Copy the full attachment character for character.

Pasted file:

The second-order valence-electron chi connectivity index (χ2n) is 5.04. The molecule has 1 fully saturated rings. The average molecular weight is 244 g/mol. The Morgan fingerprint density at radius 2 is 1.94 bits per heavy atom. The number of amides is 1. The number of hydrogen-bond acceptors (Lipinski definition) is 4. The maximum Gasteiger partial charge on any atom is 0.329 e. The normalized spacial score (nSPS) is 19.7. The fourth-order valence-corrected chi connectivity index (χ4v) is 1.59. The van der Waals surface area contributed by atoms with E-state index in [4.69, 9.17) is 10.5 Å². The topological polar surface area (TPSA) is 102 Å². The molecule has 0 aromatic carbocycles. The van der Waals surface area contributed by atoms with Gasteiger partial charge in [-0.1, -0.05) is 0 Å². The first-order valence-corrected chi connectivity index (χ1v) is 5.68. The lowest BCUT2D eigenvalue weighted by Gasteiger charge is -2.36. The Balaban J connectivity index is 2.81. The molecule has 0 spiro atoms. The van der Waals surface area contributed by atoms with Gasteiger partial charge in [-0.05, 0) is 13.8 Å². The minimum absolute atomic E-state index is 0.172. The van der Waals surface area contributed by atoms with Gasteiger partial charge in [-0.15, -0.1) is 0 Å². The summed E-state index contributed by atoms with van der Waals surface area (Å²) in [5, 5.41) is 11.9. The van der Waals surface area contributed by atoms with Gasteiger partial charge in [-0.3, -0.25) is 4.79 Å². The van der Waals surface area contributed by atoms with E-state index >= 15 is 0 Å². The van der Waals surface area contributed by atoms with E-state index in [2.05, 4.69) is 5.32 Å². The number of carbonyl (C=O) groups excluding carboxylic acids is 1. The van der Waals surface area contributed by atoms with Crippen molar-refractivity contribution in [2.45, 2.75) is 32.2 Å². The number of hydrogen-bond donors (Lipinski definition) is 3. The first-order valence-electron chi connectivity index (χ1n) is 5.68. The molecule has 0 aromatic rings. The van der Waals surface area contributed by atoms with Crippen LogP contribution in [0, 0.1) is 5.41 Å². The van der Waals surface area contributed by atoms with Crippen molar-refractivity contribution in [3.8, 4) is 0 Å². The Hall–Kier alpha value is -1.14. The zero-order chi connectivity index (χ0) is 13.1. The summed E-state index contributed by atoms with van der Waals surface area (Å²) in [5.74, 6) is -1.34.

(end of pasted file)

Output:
The second-order valence-electron chi connectivity index (χ2n) is 5.04. The molecule has 1 fully saturated rings. The average molecular weight is 244 g/mol. The Morgan fingerprint density at radius 2 is 1.94 bits per heavy atom. The number of amides is 1. The number of hydrogen-bond acceptors (Lipinski definition) is 4. The maximum Gasteiger partial charge on any atom is 0.329 e. The normalized spacial score (nSPS) is 19.7. The fourth-order valence-corrected chi connectivity index (χ4v) is 1.59. The van der Waals surface area contributed by atoms with E-state index in [4.69, 9.17) is 10.5 Å². The topological polar surface area (TPSA) is 102 Å². The molecule has 0 aromatic carbocycles. The van der Waals surface area contributed by atoms with Gasteiger partial charge in [-0.1, -0.05) is 0 Å². The first-order valence-corrected chi connectivity index (χ1v) is 5.68. The lowest BCUT2D eigenvalue weighted by Gasteiger charge is -2.36. The Balaban J connectivity index is 2.81. The molecule has 0 spiro atoms. The van der Waals surface area contributed by atoms with Gasteiger partial charge in [-0.05, 0) is 13.8 Å². The minimum absolute atomic E-state index is 0.172. The van der Waals surface area contributed by atoms with Gasteiger partial charge in [-0.15, -0.1) is 0 Å². The summed E-state index contributed by atoms with van der Waals surface area (Å²) in [5, 5.41) is 11.9. The van der Waals surface area contributed by atoms with Gasteiger partial charge in [-0.3, -0.25) is 4.79 Å². The van der Waals surface area contributed by atoms with E-state index >= 15 is 0 Å². The van der Waals surface area contributed by atoms with E-state index in [2.05, 4.69) is 5.32 Å². The number of carbonyl (C=O) groups excluding carboxylic acids is 1. The van der Waals surface area contributed by atoms with Crippen molar-refractivity contribution in [2.45, 2.75) is 32.2 Å². The number of hydrogen-bond donors (Lipinski definition) is 3. The first-order valence-electron chi connectivity index (χ1n) is 5.68. The molecule has 0 aromatic rings. The van der Waals surface area contributed by atoms with Crippen LogP contribution in [0, 0.1) is 5.41 Å². The van der Waals surface area contributed by atoms with Crippen molar-refractivity contribution in [3.8, 4) is 0 Å². The Hall–Kier alpha value is -1.14. The zero-order chi connectivity index (χ0) is 13.1. The summed E-state index contributed by atoms with van der Waals surface area (Å²) in [5.74, 6) is -1.34.